Boney sixty five pounds
"one writer" Discussed on 1A

1A

03:12 min | 3 years ago

"one writer" Discussed on 1A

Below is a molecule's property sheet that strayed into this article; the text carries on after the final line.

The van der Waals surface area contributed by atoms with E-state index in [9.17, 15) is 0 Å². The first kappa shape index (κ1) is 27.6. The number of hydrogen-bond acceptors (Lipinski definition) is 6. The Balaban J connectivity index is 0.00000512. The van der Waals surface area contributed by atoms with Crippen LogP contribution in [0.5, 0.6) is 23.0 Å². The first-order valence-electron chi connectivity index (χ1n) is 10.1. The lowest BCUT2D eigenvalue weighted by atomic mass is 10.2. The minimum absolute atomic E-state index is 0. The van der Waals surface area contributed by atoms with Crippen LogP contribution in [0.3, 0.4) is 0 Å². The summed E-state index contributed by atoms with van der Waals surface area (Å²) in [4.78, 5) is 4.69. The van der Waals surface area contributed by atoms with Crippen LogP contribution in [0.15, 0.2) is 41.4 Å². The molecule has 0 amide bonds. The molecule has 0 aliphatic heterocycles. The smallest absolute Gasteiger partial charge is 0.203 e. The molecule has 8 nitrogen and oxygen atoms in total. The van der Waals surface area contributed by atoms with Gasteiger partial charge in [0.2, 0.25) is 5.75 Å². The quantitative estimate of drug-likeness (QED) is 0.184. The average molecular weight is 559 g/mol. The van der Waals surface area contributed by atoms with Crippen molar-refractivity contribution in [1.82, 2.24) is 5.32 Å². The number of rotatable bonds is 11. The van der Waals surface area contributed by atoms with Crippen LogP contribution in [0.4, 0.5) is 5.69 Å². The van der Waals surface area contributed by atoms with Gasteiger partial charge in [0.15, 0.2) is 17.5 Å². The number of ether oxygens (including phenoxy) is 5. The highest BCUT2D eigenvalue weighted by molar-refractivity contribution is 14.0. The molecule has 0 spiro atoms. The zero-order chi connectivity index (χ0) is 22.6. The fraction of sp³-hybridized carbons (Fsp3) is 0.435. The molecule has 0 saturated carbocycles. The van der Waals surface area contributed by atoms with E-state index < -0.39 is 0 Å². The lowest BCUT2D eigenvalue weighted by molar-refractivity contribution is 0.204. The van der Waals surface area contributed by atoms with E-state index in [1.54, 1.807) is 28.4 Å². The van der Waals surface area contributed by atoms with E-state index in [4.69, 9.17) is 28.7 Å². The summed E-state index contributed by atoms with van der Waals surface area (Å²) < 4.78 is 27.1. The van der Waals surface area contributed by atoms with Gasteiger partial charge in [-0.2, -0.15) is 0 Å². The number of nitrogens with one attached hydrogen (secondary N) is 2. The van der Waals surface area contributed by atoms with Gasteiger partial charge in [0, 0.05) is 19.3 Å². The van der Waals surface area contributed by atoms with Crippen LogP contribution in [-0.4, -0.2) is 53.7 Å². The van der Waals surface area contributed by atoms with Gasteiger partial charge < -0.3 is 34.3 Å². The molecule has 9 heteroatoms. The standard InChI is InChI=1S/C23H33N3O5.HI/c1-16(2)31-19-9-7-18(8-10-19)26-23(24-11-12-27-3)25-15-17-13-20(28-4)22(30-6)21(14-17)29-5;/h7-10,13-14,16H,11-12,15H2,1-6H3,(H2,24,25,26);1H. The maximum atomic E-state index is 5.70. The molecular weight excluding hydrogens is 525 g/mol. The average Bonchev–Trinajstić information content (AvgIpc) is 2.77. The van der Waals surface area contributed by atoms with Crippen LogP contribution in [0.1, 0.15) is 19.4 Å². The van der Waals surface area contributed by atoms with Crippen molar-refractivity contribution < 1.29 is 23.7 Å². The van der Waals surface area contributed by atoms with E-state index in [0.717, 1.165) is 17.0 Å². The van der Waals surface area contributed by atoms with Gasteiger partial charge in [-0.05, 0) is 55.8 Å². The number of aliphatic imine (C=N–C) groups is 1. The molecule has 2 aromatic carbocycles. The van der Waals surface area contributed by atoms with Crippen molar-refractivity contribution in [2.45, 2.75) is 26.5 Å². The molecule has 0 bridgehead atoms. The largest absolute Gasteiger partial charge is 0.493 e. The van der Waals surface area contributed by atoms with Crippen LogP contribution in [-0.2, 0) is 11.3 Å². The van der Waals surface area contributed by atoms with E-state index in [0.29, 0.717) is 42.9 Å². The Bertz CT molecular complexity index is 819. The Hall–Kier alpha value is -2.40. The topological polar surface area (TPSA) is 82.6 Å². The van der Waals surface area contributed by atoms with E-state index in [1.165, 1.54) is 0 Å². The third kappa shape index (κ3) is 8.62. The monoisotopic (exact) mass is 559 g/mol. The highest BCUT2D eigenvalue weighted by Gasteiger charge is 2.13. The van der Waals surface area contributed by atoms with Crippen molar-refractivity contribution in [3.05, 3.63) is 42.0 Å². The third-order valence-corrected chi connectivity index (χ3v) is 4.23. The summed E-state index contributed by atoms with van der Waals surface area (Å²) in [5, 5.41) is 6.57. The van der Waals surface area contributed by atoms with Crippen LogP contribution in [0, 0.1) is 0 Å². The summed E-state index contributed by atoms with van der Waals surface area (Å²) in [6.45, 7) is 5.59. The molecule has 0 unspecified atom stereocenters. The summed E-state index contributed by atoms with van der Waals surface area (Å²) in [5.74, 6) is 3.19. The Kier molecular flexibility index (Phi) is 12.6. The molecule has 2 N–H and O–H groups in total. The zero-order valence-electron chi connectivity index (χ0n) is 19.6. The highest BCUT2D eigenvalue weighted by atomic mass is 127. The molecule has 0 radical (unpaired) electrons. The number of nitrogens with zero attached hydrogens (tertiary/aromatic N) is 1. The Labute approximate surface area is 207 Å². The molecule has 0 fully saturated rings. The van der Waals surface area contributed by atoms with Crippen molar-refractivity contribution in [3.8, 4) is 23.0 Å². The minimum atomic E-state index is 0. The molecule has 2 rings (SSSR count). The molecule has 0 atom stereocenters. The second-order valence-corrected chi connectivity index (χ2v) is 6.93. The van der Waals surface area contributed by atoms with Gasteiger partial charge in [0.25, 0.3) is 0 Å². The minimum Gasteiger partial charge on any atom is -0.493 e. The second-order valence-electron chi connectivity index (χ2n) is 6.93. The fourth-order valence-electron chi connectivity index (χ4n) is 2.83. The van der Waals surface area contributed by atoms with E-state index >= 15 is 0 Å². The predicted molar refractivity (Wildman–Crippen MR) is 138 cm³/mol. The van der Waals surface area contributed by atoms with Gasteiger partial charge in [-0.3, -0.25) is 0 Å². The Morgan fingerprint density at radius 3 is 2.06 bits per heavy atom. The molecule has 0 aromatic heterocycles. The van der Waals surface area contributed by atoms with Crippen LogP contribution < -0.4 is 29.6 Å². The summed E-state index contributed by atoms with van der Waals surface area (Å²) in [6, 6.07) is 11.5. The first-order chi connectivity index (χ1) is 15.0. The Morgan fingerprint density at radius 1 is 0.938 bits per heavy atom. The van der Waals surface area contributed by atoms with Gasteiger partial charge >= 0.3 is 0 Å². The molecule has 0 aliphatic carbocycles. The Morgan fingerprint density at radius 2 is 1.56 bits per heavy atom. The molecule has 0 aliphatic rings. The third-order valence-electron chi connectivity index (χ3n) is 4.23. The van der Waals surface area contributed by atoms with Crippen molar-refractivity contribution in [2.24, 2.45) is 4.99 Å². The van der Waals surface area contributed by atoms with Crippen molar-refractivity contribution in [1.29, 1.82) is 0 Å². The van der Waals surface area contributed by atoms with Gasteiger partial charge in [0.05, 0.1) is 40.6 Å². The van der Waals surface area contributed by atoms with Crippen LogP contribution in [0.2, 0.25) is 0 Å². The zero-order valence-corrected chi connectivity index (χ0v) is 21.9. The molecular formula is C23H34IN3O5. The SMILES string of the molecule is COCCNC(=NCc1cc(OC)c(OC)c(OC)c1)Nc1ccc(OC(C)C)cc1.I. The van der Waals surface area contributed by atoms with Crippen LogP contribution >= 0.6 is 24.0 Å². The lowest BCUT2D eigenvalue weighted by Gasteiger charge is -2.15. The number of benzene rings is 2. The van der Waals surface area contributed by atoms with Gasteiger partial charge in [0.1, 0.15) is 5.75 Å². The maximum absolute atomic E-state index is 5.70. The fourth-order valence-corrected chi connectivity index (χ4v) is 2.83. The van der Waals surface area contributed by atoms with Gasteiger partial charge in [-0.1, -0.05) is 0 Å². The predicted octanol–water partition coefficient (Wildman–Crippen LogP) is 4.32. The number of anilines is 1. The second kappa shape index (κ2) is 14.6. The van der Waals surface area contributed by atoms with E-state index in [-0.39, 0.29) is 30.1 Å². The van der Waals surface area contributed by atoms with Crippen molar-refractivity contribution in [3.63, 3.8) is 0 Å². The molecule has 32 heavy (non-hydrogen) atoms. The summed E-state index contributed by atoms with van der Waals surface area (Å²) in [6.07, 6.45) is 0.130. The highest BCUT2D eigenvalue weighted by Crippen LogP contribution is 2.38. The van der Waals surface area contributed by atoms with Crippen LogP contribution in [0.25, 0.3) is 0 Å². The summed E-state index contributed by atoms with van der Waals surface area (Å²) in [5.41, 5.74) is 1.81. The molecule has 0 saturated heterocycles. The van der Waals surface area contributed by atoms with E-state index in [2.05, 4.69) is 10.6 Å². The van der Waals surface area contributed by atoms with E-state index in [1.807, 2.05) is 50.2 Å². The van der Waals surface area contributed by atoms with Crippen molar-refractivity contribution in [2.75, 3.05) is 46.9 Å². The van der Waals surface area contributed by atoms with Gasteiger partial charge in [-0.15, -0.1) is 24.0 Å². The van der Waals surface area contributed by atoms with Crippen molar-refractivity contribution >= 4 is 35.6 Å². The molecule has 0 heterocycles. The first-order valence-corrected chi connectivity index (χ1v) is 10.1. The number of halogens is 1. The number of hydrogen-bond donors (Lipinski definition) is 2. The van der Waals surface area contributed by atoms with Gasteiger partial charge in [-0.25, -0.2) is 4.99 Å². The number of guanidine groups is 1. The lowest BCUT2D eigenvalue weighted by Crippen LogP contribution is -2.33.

"Thanks for being here. Welcome. Thanks for having me your memoir just came out and I imagined that a number of people who are listening have not had a chance to pick. It up and read it yet. So I wonder if we could start by asking you to read from the very beginning, just right on the all page. One in like two thirds down page to I've, I've got mine with me. So if you wouldn't mind. Absolutely been, I did not want to write to you. I wanted to write a lie. I did not want to write honestly about black lives. Black thighs, black loves black labs, black foods, black addiction, black stretch marks, black dollars, black words, black abuses, black blues, black belly buttons, black wins, black bins, black bans black consent. Black parents are black children. I did not want to write about us. I wanted to write an American memoir. I wanted to write a lie. I wanted to do that old black work of pandering in line to folk who pay us to pander and lied to them every day. I wanted to write about our families. Relationships too simple carbohydrates, deep fried meats and high fructose corn syrup. I wanted to book to begin with my way and three. Hundred nineteen pounds and end with my way and one hundred sixty five pounds. I wanted to pepper the book with acerbic warnings to us fat black folk in the deep, south and sacri- sentimental exportations from grand mama. I did not want you to laugh. I wanted to write a lie. I wanted to write about how fundamental present black grandfather's responsible, black mothers, magical, black grandmothers and perfectly disciplined. Black children are to our liberation. I wanted to send a a something, a someone who wants us dead and dishonest. A one at white Americans who have proven themselves even more unwilling to confront their lives to consider how their lives limit our access to good love, healthy choices. And second chances a wanted to book to begin an end with the assumption that if white Americans reckon with their insatiable appetites for black Americans suffering and we reckon with our insatiable appetite or unhealthy food, we could all be ushered into a reformed era of American prosperity. I wanted to create a fantastic literary spectacle. I wanted to literary spectacle to ask nothing of you grand Mamma or me other than our adherence to a low carb diet, limited sugar weightlifting, twelve thousand. Steps a day gallons of water and no eating after midnight. I want you to promise. I did not want you to remember. I wanted to write a lie one at that lie to be titillating a wrote that lie. It was titillating. You would loved it. I discovered nothing. You would've loved it started over and wrote what we hoped. I forget. The opening lines from Keiazi layman's new, memoir heavy, who are you writing too? I'm directly addressing. My mother wasn't awareness that this book hopefully is going out to the nation and particularly writing to my region and the deep south Mississippi. Why begin with what you're not going to write and phrase it as such a kind of a sucker punch?.